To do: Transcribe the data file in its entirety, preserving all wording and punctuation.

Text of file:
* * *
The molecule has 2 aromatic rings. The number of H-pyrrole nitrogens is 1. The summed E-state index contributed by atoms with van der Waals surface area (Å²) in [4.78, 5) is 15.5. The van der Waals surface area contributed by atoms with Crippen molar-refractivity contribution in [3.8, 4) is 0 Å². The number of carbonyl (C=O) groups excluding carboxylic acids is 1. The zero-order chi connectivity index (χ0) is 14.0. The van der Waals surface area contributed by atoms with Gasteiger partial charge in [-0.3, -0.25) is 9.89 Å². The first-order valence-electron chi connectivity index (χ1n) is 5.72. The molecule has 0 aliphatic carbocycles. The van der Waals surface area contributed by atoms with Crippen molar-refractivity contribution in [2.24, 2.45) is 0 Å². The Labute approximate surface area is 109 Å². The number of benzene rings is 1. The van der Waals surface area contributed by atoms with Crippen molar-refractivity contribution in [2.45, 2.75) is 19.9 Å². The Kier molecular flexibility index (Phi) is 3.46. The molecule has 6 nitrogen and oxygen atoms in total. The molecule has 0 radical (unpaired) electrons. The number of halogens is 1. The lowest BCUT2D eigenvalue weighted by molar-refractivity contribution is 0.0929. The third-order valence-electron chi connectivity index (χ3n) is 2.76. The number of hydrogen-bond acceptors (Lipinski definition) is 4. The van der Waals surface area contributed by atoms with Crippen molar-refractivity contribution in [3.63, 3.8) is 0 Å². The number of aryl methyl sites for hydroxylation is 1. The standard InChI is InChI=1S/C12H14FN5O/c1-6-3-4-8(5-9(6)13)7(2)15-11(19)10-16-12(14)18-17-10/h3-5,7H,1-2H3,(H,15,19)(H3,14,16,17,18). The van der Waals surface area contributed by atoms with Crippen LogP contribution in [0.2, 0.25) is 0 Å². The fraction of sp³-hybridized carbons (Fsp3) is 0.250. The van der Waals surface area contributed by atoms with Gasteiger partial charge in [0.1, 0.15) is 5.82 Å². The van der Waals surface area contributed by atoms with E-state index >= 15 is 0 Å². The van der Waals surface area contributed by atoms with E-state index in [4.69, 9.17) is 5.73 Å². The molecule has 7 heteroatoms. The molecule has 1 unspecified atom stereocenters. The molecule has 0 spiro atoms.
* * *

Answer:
The molecule has 2 aromatic rings. The number of H-pyrrole nitrogens is 1. The summed E-state index contributed by atoms with van der Waals surface area (Å²) in [4.78, 5) is 15.5. The van der Waals surface area contributed by atoms with Crippen molar-refractivity contribution in [3.8, 4) is 0 Å². The number of carbonyl (C=O) groups excluding carboxylic acids is 1. The zero-order chi connectivity index (χ0) is 14.0. The van der Waals surface area contributed by atoms with Gasteiger partial charge in [-0.3, -0.25) is 9.89 Å². The first-order valence-electron chi connectivity index (χ1n) is 5.72. The molecule has 0 aliphatic carbocycles. The van der Waals surface area contributed by atoms with Crippen molar-refractivity contribution in [2.24, 2.45) is 0 Å². The Labute approximate surface area is 109 Å². The number of benzene rings is 1. The van der Waals surface area contributed by atoms with Crippen molar-refractivity contribution in [2.45, 2.75) is 19.9 Å². The Kier molecular flexibility index (Phi) is 3.46. The molecule has 6 nitrogen and oxygen atoms in total. The molecule has 0 radical (unpaired) electrons. The number of halogens is 1. The lowest BCUT2D eigenvalue weighted by molar-refractivity contribution is 0.0929. The third-order valence-electron chi connectivity index (χ3n) is 2.76. The number of hydrogen-bond acceptors (Lipinski definition) is 4. The van der Waals surface area contributed by atoms with Crippen molar-refractivity contribution in [3.63, 3.8) is 0 Å². The number of aryl methyl sites for hydroxylation is 1. The standard InChI is InChI=1S/C12H14FN5O/c1-6-3-4-8(5-9(6)13)7(2)15-11(19)10-16-12(14)18-17-10/h3-5,7H,1-2H3,(H,15,19)(H3,14,16,17,18). The van der Waals surface area contributed by atoms with Crippen LogP contribution in [0.2, 0.25) is 0 Å². The fraction of sp³-hybridized carbons (Fsp3) is 0.250. The van der Waals surface area contributed by atoms with Gasteiger partial charge in [0.1, 0.15) is 5.82 Å². The van der Waals surface area contributed by atoms with E-state index >= 15 is 0 Å². The van der Waals surface area contributed by atoms with E-state index in [4.69, 9.17) is 5.73 Å². The molecule has 7 heteroatoms. The molecule has 1 unspecified atom stereocenters. The molecule has 0 spiro atoms.